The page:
The Liberation of Celia Kahn
Glasgow, 1915. Celia Kahn behaves more like a mother than a daughter to her Jewish family, caring for her gambling and drink addicted Uncle Mendel, adopted brother Avram, staid father, and highly strung mother. Celia’s mother is proving particularly difficult to live with after being publicly humiliated and regarded as an enemy alien. Celia decides to placate her with her favourite sweets, and while at the sweetshop she encounters primary school teacher Agnes Calder, an open, direct woman with a social conscience.
Intrigued, Celia agrees to meet Agnes at a select tea room, which seems at odds with the woman’s socialist ideals and militant principles. Agnes she draws Celia into the Women’s Movement and into political protests. Agnes’ militancy leads to imprisonment, and while in prison she makes a decision with fateful consequences.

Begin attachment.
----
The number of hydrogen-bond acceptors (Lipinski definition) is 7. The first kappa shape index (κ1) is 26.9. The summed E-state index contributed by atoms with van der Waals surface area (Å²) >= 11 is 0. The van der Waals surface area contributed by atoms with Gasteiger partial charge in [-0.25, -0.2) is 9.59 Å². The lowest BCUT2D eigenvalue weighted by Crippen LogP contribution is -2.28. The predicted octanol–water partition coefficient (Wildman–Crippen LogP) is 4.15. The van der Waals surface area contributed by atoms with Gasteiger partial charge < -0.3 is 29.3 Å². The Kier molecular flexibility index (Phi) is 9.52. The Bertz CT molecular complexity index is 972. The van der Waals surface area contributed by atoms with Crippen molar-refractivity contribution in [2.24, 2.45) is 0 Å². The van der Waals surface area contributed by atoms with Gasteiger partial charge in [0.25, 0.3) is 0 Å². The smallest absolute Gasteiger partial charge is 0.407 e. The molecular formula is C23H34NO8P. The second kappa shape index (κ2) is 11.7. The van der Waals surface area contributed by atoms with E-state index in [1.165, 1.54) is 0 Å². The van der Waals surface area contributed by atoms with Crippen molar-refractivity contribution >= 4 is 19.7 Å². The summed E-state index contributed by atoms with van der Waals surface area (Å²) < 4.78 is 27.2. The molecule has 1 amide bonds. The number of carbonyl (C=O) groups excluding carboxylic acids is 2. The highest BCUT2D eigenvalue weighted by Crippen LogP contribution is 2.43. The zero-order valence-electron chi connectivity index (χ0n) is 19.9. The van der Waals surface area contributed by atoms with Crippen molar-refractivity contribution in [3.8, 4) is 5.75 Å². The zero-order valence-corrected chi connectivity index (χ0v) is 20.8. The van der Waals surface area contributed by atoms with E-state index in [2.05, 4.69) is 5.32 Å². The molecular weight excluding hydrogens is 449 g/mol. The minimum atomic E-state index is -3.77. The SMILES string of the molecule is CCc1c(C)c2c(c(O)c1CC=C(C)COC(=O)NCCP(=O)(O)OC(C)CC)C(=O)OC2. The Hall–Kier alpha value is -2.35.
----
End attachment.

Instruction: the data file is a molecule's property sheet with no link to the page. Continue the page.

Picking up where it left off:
Celia sets up the home that she acquires from Agnes as a women’s contraceptive advisory service, but Celia and a friend fall foul of rigid minded, violent protestors. Celia copes with a family death with a new assurance, and deters a prospective suitor. Chance then brings Dr Jonathon Levy back into Celia’s life. He envisages a future working overseas for both himself and for the now inspired, confident, unrestrained and liberated Celia. This informative, entertaining and uplifting book left a favourable impression long after I’d finished reading. Highly recommended.